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With her ever-present smile and affable personality, Jennifer Heil doesn't seem like a candidate to lead a revolution. Yet that is exactly what she did on the first day of competition at the Turin Olympics when her gold medal run in the women's freestyle moguls event set the tone for the rest of the Canadian contingent. Once the laughingstock of international athletics (in 1976 we suffered the ignominy of being the first host nation of the Summer Olympics to go without winning a single gold medal), Canadian Olympians took their cue from Heil, finishing third in the overall medal count after storming the podium a record 24 times.
Coming into the Games, Heil was the front-runner for the gold medal, having dominated the World Cup circuit for the past two seasons. But, as was witnessed by the epic collapse of our own heavily favoured men's hockey team, rankings mean very little on game day.
As the last skier in the competition, the management student watched as defending Olympic champion and mogul legend Kari Traa of Norway laid down a scintillating run to take the lead. Traa, who had already announced that Turin would be her last Games, had set the stage for a Hollywood ending to her storybook career.
Poised at the top of the hill for her descent, it would have been easy for Heil to succumb to the pressure, play it safe and ski for the silver.
But, just seconds before her run, Heil felt no pressure at all. "I remember thinking 'Wow, I'm way too calm,'" she laughs during one of her many interviews while on a recent two-day sojourn in Montreal.
Her incredible poise was the result of a great many factors, beginning when she shocked the ski world by taking a full year off following her fourth place finish at the Salt Lake City Olympics in 2002. Just 18 at the time, Heil's slight frame had already absorbed a terrific pounding on the unforgiving mogul circuit. "The problem was I was progressing faster than my body," she says. It had gotten so bad that on practice runs, she would ski between the moguls instead of over them, trying to memorize the run without putting more mileage on her over-taxed joints.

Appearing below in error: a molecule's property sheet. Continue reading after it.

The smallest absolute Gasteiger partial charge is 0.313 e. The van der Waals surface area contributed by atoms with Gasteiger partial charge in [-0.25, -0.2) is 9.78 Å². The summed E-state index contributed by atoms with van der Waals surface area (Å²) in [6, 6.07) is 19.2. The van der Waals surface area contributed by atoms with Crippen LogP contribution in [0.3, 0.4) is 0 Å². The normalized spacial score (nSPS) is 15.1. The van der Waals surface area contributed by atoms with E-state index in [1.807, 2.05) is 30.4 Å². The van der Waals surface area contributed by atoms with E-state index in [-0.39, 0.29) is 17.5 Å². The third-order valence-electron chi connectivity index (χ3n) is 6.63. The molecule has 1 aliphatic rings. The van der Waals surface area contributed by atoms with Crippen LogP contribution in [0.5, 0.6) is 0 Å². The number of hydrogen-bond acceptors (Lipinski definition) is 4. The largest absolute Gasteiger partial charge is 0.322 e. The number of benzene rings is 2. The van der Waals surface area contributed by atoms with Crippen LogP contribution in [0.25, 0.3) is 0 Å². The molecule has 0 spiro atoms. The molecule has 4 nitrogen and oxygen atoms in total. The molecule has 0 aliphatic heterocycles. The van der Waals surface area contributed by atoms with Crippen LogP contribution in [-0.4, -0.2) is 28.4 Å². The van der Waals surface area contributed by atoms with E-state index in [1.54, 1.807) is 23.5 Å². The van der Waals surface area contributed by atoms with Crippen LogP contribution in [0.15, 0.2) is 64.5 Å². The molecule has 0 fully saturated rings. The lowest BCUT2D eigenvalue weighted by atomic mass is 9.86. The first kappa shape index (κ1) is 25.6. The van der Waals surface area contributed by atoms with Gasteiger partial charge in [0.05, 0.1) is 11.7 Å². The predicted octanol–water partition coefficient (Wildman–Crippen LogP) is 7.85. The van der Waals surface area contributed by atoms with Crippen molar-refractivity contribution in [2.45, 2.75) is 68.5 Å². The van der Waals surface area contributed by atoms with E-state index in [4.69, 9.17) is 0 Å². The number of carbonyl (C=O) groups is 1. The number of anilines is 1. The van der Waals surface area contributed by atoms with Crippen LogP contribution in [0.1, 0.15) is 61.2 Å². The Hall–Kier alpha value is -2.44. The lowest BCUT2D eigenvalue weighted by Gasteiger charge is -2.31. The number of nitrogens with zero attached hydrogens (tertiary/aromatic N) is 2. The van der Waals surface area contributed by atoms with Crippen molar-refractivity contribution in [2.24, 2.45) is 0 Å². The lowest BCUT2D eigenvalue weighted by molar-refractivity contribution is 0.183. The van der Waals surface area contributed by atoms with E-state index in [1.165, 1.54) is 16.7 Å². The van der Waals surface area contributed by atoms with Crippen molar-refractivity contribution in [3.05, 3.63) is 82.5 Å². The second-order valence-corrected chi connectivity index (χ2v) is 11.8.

The year away from the sport proved to be an elixir for Heil's body and mind. Skiing "no more than five times" all year, she enrolled at McGill - a move she credits with helping save her skiing career. "The year at McGill was great," she says. "Living in one place, studying full time, meeting new people outside the sport - it brought balance back into my life. I wouldn't have had any success without that new perspective on things."
While she wasn't skiing, Heil was revamping her training methods. Under the guidance of a team of fitness consultants, she eschewed a skier's typical dry land training staple of squats and leg presses to concentrate on her body as a whole. She spent two years establishing a solid physical foundation before beginning serious strength training. Today, Heil is considered one of the fittest skiers on the circuit.
On that fateful day in Turin, there was no room for doubt in Heil's mind, no chance of being overwhelmed by the moment. "I saw it for what it was," she says matter-of-factly of the Olympic experience. "It was a sporting event and I had worked hard for it. I just wanted to show the world what I could do." Tipping herself over the edge on her way to glory, Heil's next stop would be atop the podium.